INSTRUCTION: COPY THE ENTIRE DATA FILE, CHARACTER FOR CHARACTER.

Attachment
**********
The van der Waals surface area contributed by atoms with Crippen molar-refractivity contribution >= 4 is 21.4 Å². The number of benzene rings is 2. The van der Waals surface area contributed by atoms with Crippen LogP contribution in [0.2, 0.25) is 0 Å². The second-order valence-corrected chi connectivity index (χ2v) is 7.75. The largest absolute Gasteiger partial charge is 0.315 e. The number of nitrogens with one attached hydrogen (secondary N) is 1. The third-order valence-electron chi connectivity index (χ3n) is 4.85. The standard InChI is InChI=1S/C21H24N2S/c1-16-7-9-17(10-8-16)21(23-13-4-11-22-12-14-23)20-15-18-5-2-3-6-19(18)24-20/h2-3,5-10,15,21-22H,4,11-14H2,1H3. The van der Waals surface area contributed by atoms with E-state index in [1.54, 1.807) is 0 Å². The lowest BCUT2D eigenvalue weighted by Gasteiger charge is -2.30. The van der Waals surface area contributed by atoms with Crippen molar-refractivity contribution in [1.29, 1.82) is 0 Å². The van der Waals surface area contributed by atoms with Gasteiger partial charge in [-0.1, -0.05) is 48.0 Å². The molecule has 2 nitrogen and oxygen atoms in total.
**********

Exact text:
The van der Waals surface area contributed by atoms with Crippen molar-refractivity contribution >= 4 is 21.4 Å². The number of benzene rings is 2. The van der Waals surface area contributed by atoms with Crippen LogP contribution in [0.2, 0.25) is 0 Å². The second-order valence-corrected chi connectivity index (χ2v) is 7.75. The largest absolute Gasteiger partial charge is 0.315 e. The number of nitrogens with one attached hydrogen (secondary N) is 1. The third-order valence-electron chi connectivity index (χ3n) is 4.85. The standard InChI is InChI=1S/C21H24N2S/c1-16-7-9-17(10-8-16)21(23-13-4-11-22-12-14-23)20-15-18-5-2-3-6-19(18)24-20/h2-3,5-10,15,21-22H,4,11-14H2,1H3. The van der Waals surface area contributed by atoms with E-state index in [1.54, 1.807) is 0 Å². The lowest BCUT2D eigenvalue weighted by Gasteiger charge is -2.30. The van der Waals surface area contributed by atoms with Crippen molar-refractivity contribution in [1.29, 1.82) is 0 Å². The van der Waals surface area contributed by atoms with Gasteiger partial charge in [-0.1, -0.05) is 48.0 Å². The molecule has 2 nitrogen and oxygen atoms in total.